Ireland, of all places, is calling for an Internet speed limit to be set across the EU, lead by minister for communications, Pat Rabbitte.
The speed limit is, as you probably guessed, a minimum speed limit. Meaning anyone who attains broadband in Europe should, by rights, have a 30Mbps connection. This is technically very feasible for most Europeans, but some very rural places might not be able to get this – at which point I’m sure some solution will be thought of.
A quote from ars technica says…
The Irish government says it’s prepared to put up €175 million ($219 million) to support the market’s failure to deliver broadband in rural areas. To be clear, the Irish government isn’t buying people Internet access—rather, it’s just making sure that a certain level of service is commercially available throughout the country.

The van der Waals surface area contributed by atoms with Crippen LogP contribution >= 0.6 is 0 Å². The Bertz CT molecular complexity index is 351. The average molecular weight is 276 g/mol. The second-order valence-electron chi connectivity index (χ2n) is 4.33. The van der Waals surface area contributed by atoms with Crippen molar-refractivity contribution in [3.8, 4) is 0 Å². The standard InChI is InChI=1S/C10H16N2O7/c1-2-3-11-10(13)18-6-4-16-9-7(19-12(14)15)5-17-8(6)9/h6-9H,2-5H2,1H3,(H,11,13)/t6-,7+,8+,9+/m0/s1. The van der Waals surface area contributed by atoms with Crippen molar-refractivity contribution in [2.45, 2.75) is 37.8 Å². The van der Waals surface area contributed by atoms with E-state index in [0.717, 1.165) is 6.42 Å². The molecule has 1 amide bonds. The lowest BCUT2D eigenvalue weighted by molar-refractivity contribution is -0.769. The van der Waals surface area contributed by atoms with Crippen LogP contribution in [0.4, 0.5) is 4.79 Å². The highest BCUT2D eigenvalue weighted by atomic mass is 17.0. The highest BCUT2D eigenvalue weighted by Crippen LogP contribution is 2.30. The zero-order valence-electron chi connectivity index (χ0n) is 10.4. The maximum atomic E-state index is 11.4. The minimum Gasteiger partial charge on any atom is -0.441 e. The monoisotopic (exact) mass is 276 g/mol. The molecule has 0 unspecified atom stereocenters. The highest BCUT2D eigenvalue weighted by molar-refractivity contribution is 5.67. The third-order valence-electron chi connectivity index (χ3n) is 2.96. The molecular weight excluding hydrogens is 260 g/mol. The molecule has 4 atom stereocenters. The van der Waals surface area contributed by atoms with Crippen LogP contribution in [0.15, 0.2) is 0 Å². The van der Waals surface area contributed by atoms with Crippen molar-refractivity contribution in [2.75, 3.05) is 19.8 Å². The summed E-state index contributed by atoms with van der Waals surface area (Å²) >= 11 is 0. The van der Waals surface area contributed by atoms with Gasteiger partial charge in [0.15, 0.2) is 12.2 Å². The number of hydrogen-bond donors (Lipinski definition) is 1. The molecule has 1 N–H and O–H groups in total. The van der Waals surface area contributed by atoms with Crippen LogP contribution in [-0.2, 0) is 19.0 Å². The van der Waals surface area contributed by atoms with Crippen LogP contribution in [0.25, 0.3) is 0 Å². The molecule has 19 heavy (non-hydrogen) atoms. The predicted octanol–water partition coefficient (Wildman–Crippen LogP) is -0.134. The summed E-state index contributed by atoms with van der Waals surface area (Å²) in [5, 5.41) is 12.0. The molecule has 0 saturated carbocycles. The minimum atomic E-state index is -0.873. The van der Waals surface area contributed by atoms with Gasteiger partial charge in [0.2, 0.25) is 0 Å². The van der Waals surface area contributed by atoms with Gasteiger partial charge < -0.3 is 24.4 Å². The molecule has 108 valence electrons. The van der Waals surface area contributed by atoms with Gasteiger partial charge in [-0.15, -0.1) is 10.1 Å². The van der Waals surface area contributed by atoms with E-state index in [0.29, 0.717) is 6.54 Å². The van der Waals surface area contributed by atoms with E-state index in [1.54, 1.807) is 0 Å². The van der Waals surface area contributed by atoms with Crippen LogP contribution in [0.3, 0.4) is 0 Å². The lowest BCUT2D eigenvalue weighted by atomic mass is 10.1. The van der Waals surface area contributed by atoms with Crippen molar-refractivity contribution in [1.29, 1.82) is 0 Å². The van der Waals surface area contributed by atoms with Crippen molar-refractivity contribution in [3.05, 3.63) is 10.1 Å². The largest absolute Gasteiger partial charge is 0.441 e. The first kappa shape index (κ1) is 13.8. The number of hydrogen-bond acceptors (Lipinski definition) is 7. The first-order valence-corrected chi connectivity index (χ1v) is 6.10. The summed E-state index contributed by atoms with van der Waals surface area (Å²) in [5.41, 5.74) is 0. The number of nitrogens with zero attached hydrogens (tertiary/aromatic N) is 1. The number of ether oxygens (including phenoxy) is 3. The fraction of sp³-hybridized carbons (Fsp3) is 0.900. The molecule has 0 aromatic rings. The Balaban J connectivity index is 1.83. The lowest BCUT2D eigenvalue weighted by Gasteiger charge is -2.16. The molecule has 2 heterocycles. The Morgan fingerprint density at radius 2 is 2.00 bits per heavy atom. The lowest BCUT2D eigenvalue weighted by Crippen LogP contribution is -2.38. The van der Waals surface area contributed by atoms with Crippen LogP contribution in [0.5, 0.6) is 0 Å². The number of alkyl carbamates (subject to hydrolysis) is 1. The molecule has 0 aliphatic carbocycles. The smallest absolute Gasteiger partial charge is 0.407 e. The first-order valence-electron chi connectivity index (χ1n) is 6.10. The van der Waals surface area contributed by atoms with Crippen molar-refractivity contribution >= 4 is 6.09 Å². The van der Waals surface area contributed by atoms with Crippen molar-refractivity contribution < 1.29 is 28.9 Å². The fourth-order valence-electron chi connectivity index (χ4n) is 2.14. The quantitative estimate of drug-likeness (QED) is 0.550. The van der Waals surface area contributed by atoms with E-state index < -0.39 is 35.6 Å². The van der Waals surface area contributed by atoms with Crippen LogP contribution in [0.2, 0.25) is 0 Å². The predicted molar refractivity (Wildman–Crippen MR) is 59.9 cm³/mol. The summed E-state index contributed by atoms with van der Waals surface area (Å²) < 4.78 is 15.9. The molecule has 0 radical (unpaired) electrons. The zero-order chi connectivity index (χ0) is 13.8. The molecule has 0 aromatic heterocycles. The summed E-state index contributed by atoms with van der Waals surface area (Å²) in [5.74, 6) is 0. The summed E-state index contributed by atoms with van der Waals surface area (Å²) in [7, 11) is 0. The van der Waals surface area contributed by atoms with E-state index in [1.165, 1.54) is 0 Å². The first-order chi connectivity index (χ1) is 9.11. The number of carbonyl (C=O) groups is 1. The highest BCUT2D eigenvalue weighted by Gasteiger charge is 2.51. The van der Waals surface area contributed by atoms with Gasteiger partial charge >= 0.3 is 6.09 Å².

Which is amazing. To put my story in, I live in Dublin city centre, cannot get fibre access and have to deal with shoddy customer service driven broadband provided by a company with third world connectivity. My ping is typically woeful, download speeds of “25Mbps” are typically from 2-8Mbps and all with an inflated cost of €40 per month, and very little availability from other companies. Or at least, no guarantee that I’ll get proper service for the price.
All in all, Ireland has a long way to go if Dublin city center customers can’t get decent service.
Call my a cynic, but this is typical Irish government rhetoric which is about the headline and not the people.